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|History of Nepal|
Licchavi (also Lichchhavi, Lichavi) was an ancient kingdom on the Southeast Asia which existed in the Kathmandu Valley in modern-day Nepal from approximately 400 to 750 CE. The Licchavi clan originated from Vaishali and Muzaffarpur in modern northern Bihar, India and conquered Kathmandu Valley.
The language of Licchavi inscription was Vajjika, and the particular script used is closely related to official Gupta scripts, suggesting that the other major kingdoms of the Classical Period to the south were a significant cultural influence. This was likely through Mithila, a region now situated mainly in India with a small part in Nepal. This ruling period of this dynasty was called golden period of Nepal. A table of the evolution of certain Gupta characters used in Licchavi inscriptions prepared by Gautamavajra Vajrācārya can be found online.
It is believed that a branch of the Lichhavi clan, having lost their political fortune in Bihar, came to Kathmandu, attacking and defeating the last Kirat King Gasti came In the Buddhist Pali canon, the Licchavi are mentioned in a number of discourses, most notably the Licchavi Sutta, the popular Ratana Sutta and the fourth chapter of the Petavatthu. The Mahayana Vimalakirti Sutra also spoke of the city of Vaisali as where the lay Licchavi bodhisattva Vimalakirti was residing.
The earliest known physical record of the kingdom is an inscription of Mānadeva, which dates from 464. It mentions three preceding rulers, suggesting that the Licchavi dynasty began in the late 4th century.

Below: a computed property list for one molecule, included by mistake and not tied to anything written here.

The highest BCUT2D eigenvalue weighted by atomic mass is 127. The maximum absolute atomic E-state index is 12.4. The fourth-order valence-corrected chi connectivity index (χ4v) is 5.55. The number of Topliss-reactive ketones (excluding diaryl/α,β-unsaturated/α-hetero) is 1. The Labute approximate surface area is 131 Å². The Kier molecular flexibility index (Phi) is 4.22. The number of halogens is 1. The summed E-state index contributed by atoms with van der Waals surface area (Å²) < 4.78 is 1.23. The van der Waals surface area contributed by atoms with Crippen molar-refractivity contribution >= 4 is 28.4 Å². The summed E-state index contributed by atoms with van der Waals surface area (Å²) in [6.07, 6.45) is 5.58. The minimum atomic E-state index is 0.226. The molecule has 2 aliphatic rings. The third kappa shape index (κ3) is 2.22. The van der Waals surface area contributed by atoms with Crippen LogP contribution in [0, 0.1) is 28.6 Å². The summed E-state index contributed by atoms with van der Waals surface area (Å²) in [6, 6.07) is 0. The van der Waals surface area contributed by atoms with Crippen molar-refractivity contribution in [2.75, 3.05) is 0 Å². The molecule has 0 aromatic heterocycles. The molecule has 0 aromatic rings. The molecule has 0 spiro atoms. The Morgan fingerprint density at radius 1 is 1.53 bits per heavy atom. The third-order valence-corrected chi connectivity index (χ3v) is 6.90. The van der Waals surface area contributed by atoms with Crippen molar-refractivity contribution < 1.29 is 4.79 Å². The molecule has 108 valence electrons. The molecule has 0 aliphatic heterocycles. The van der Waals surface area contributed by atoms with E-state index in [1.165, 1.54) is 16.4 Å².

The Licchavi were ruled by a Maharaja ("great king"), who was aided by a prime minister, in charge of the military and of other ministers.
Nobles, known as samanta influenced the court whilst simultaneously managing their own landholdings and militia.
At one point, between approximately 605 and 641, a prime minister called Amshuverma actually assumed the throne.
The population provided land taxes and conscript labour (vishti) to support the government. Most local administration was performed by village heads or leading families. Many king ruled but the popular one were Mandev, Amshuverma etc.
The economy was agricultural, relying on rice and other grains as staples. Villages (grama) were grouped into dranga for administration. Lands were owned by the royal family, nobles.Trade was also very important,with many settlements positioned along trading routes. Tibet and India were both trading partners.
The following list was adapted from The Licchavi Kings, by Tamot & Alsop, and is approximate only, especially with respect to dates.